Symphony No.49 in F-minor (La Passione)
Teutsche Comoedie Arien [five selections]
Bastien und Bastienne, K50 – Singspiel in one Act to a libretto by Friedrich Wilhelm Weiskern & Johann Heinrich Friedrich Müller based on Les Amours de Bastien et Bastienne by Justine Favart & Hamy de Guerville [sung in German, with English surtitles]
Bastien und Bastienne
Bastienne – Ellie Laugharne
Bastien – Alessandro Fisher
Colas – Darren Jeffery
Reviewed by: Curtis Rogers
Reviewed: 18 September, 2018
Venue: Wigmore Hall, London
Classical Opera’s continuing 250th-anniversary retrospective of the working life of Mozart reveals that, even as a boy of twelve, he was able to sustain as hectic and varied a compositional schedule as he would until the end of his short life. Having performed the prodigy’s first full-length Italian opera back in June, Ian Page and the Mozartists turned their attention to the charming Singspiel Bastien und Bastienne, also composed in 1768. In comparison with the stage-works he had already completed, this is a slight composition in dimension, lasting a little less than an hour and comprising only three characters – the shepherd Bastien and shepherdess Bastienne, at loggerheads owing to the former’s presumed infidelity; and the soothsayer Colas, who engineers their reconciliation (partly with the use of spells in the vivid nonsense aria ‘Diggi, daggi’ that must have appealed to Franz Mesmer, of mesmerism fame, who is said to have commissioned the work).
Nevertheless, it demonstrates Mozart’s genius for adapting his musical inspiration to the medium and resources he had to work with which, in this case, required something more simple and direct than the Latin intermezzo Apollo et Hyacinthus and the sacred play Die Schuldigkeit des ersten Gebots he had already written, not to mention the Italian opera buffa La finta semplice. Also, even in the simplest musical gesture, such as the striking pause after the querulous recriminations between the two shepherds as Bastien threatens to commit suicide, which heralds a reversion to their earlier feelings of affection for each other in suddenly different, tender music, one recognises the same intuitive response to a dramatic situation in the pre-teenage genius as is evident in the similar spine-tingling moment at the end of Figaro when Almaviva asks the Countess for forgiveness.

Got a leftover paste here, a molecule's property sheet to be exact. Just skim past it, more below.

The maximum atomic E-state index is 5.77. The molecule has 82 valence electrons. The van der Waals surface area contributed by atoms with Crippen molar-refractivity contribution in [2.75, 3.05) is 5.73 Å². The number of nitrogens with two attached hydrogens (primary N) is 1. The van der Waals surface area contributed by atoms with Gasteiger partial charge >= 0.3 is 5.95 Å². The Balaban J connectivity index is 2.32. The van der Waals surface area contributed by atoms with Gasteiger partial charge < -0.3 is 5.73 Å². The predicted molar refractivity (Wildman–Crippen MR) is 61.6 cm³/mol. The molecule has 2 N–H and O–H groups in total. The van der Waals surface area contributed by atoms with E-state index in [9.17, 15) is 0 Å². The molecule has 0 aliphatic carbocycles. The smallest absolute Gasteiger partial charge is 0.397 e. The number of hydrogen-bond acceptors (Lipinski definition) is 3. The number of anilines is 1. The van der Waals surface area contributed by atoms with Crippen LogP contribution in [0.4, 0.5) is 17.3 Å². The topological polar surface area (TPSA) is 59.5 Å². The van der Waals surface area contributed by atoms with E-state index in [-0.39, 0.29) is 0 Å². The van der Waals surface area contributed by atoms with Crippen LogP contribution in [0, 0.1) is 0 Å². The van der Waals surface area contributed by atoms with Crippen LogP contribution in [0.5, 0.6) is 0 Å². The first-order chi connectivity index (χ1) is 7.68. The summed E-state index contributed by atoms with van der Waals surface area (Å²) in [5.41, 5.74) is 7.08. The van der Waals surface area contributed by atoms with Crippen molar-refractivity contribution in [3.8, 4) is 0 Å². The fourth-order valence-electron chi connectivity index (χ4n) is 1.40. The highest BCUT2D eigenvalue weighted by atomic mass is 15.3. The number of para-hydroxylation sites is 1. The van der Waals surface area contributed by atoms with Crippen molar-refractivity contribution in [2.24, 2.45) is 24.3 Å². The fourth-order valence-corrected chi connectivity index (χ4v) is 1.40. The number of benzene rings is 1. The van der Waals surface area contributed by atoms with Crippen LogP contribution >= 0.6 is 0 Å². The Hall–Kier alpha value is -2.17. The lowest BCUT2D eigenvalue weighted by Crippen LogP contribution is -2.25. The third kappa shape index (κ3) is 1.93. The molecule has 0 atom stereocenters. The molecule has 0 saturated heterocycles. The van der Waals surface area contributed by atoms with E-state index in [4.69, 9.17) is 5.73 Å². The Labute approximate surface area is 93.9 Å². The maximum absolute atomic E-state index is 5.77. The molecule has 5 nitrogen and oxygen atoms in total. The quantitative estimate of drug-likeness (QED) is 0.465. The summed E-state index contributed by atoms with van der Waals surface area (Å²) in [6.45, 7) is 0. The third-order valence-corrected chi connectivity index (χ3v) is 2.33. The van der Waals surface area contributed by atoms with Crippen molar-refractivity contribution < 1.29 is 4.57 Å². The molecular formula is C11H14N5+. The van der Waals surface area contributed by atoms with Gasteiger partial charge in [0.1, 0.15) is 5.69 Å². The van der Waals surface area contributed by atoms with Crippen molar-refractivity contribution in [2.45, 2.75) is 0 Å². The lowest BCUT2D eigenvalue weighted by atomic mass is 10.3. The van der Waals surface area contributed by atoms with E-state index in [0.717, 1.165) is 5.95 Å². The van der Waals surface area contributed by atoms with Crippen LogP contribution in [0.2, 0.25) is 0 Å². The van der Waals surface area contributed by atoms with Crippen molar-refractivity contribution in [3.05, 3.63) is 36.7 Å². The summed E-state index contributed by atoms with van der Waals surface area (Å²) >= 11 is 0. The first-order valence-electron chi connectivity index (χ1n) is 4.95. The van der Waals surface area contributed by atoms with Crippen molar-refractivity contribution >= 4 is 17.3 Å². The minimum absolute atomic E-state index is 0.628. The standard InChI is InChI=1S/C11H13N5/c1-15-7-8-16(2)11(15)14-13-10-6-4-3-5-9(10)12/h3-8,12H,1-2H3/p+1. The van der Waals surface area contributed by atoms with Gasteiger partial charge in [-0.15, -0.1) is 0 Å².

That quick-witted theatrical sensibility was well served by the vigour of Page’s reading that upheld a consistently nimble pace. In that respect the lively repartee of the spoken dialogue impelled, rather than disrupted, the flow, almost as though the spoken text was merely the punctuation in the otherwise seamless course of the music.
This performance claimed to restore the original version of the score which only came to light in the 1980s, revealing that the source which had been handed down before that constituted a slight revision to the original manuscript, with a supposed improvement by Mozart’s friend Johann Schachtner to the perceived roughness of the libretto, with some lines altered, and the spoken dialogue replaced with verse to be set in Italian style as sung recitative, only some of which Mozart completed. The result here, then, was a taut and effective interpretation, but it is a dubious claim that, as far as is known, this is the first performance of that original version since the premiere in 1768, as the work has usually been recorded, at any rate, with spoken dialogue anyway, unless the claim refers solely to the excision of those few lines of altered text elsewhere.